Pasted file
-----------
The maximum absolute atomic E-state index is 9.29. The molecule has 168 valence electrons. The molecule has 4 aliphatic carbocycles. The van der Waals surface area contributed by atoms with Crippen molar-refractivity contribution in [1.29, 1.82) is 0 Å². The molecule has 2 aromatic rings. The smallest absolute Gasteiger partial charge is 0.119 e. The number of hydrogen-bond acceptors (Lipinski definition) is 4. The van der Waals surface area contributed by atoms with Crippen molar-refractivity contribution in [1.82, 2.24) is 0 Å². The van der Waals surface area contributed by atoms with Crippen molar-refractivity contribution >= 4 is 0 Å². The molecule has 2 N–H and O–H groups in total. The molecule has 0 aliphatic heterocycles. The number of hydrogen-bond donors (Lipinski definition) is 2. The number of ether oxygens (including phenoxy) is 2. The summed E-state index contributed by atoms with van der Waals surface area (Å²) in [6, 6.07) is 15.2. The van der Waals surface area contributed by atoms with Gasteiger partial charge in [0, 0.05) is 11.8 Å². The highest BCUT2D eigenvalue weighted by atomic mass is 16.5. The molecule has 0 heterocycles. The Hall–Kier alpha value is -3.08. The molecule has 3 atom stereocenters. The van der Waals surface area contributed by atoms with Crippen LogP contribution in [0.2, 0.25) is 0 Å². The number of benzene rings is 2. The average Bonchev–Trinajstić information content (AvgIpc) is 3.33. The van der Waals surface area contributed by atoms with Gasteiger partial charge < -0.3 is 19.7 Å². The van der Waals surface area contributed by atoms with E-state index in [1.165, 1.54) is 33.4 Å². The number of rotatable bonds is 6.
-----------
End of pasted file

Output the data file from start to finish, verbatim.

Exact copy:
The maximum absolute atomic E-state index is 9.29. The molecule has 168 valence electrons. The molecule has 4 aliphatic carbocycles. The van der Waals surface area contributed by atoms with Crippen molar-refractivity contribution in [1.29, 1.82) is 0 Å². The molecule has 2 aromatic rings. The smallest absolute Gasteiger partial charge is 0.119 e. The number of hydrogen-bond acceptors (Lipinski definition) is 4. The van der Waals surface area contributed by atoms with Crippen molar-refractivity contribution in [1.82, 2.24) is 0 Å². The van der Waals surface area contributed by atoms with Crippen molar-refractivity contribution >= 4 is 0 Å². The molecule has 2 N–H and O–H groups in total. The molecule has 0 aliphatic heterocycles. The number of hydrogen-bond donors (Lipinski definition) is 2. The number of ether oxygens (including phenoxy) is 2. The summed E-state index contributed by atoms with van der Waals surface area (Å²) in [6, 6.07) is 15.2. The van der Waals surface area contributed by atoms with Gasteiger partial charge in [0, 0.05) is 11.8 Å². The highest BCUT2D eigenvalue weighted by atomic mass is 16.5. The molecule has 0 heterocycles. The Hall–Kier alpha value is -3.08. The molecule has 3 atom stereocenters. The van der Waals surface area contributed by atoms with Crippen LogP contribution in [0.2, 0.25) is 0 Å². The number of benzene rings is 2. The average Bonchev–Trinajstić information content (AvgIpc) is 3.33. The van der Waals surface area contributed by atoms with Gasteiger partial charge < -0.3 is 19.7 Å². The van der Waals surface area contributed by atoms with E-state index in [1.165, 1.54) is 33.4 Å². The number of rotatable bonds is 6.